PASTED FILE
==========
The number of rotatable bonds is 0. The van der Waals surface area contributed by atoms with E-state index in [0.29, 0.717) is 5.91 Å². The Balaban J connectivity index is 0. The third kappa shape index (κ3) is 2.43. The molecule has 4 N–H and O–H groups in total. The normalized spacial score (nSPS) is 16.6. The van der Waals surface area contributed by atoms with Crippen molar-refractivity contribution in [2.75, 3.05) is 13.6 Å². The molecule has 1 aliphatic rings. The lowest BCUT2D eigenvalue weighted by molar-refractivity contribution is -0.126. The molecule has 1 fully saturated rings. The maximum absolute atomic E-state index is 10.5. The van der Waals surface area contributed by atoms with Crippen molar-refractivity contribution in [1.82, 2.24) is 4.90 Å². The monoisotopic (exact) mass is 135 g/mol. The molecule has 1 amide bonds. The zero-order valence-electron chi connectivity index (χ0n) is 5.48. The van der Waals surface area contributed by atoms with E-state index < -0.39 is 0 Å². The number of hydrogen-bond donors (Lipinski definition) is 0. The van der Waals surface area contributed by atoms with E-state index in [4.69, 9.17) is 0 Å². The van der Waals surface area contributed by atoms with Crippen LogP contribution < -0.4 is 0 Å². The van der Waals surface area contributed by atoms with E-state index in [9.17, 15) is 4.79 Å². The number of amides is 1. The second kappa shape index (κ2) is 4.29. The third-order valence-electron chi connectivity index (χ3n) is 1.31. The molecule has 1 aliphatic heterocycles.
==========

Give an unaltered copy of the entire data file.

The number of rotatable bonds is 0. The van der Waals surface area contributed by atoms with E-state index in [0.29, 0.717) is 5.91 Å². The Balaban J connectivity index is 0. The third kappa shape index (κ3) is 2.43. The molecule has 4 N–H and O–H groups in total. The normalized spacial score (nSPS) is 16.6. The van der Waals surface area contributed by atoms with Crippen molar-refractivity contribution in [2.75, 3.05) is 13.6 Å². The molecule has 1 aliphatic rings. The lowest BCUT2D eigenvalue weighted by molar-refractivity contribution is -0.126. The molecule has 1 fully saturated rings. The maximum absolute atomic E-state index is 10.5. The van der Waals surface area contributed by atoms with Crippen molar-refractivity contribution in [1.82, 2.24) is 4.90 Å². The monoisotopic (exact) mass is 135 g/mol. The molecule has 1 amide bonds. The zero-order valence-electron chi connectivity index (χ0n) is 5.48. The van der Waals surface area contributed by atoms with E-state index < -0.39 is 0 Å². The number of hydrogen-bond donors (Lipinski definition) is 0. The van der Waals surface area contributed by atoms with E-state index in [4.69, 9.17) is 0 Å². The van der Waals surface area contributed by atoms with Crippen LogP contribution < -0.4 is 0 Å². The van der Waals surface area contributed by atoms with E-state index in [9.17, 15) is 4.79 Å². The number of amides is 1. The second kappa shape index (κ2) is 4.29. The third-order valence-electron chi connectivity index (χ3n) is 1.31. The molecule has 1 aliphatic heterocycles.